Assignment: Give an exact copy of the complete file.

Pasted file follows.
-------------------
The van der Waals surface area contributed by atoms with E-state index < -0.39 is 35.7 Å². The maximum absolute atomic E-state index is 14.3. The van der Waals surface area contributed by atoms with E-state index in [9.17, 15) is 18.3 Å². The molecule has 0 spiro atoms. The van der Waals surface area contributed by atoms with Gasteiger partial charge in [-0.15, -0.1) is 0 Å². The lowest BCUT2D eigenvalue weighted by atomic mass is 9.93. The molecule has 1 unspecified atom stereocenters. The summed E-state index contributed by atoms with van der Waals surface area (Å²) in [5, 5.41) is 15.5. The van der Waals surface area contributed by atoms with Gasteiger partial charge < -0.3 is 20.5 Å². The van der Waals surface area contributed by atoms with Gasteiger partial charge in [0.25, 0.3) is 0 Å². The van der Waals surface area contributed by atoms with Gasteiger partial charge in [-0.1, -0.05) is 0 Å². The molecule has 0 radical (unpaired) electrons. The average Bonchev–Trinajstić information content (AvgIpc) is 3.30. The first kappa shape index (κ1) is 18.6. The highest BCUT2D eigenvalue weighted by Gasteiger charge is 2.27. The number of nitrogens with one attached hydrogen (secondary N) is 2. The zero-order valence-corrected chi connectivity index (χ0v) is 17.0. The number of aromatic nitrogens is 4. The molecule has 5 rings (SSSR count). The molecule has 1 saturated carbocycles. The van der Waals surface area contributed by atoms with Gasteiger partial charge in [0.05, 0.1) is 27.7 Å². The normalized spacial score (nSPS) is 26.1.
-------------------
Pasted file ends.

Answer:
The van der Waals surface area contributed by atoms with E-state index < -0.39 is 35.7 Å². The maximum absolute atomic E-state index is 14.3. The van der Waals surface area contributed by atoms with E-state index in [9.17, 15) is 18.3 Å². The molecule has 0 spiro atoms. The van der Waals surface area contributed by atoms with Gasteiger partial charge in [-0.15, -0.1) is 0 Å². The lowest BCUT2D eigenvalue weighted by atomic mass is 9.93. The molecule has 1 unspecified atom stereocenters. The summed E-state index contributed by atoms with van der Waals surface area (Å²) in [5, 5.41) is 15.5. The van der Waals surface area contributed by atoms with Gasteiger partial charge < -0.3 is 20.5 Å². The van der Waals surface area contributed by atoms with Gasteiger partial charge in [0.25, 0.3) is 0 Å². The van der Waals surface area contributed by atoms with Gasteiger partial charge in [-0.1, -0.05) is 0 Å². The molecule has 0 radical (unpaired) electrons. The average Bonchev–Trinajstić information content (AvgIpc) is 3.30. The first kappa shape index (κ1) is 18.6. The highest BCUT2D eigenvalue weighted by Gasteiger charge is 2.27. The number of nitrogens with one attached hydrogen (secondary N) is 2. The zero-order valence-corrected chi connectivity index (χ0v) is 17.0. The number of aromatic nitrogens is 4. The molecule has 5 rings (SSSR count). The molecule has 1 saturated carbocycles. The van der Waals surface area contributed by atoms with Gasteiger partial charge in [0.05, 0.1) is 27.7 Å². The normalized spacial score (nSPS) is 26.1.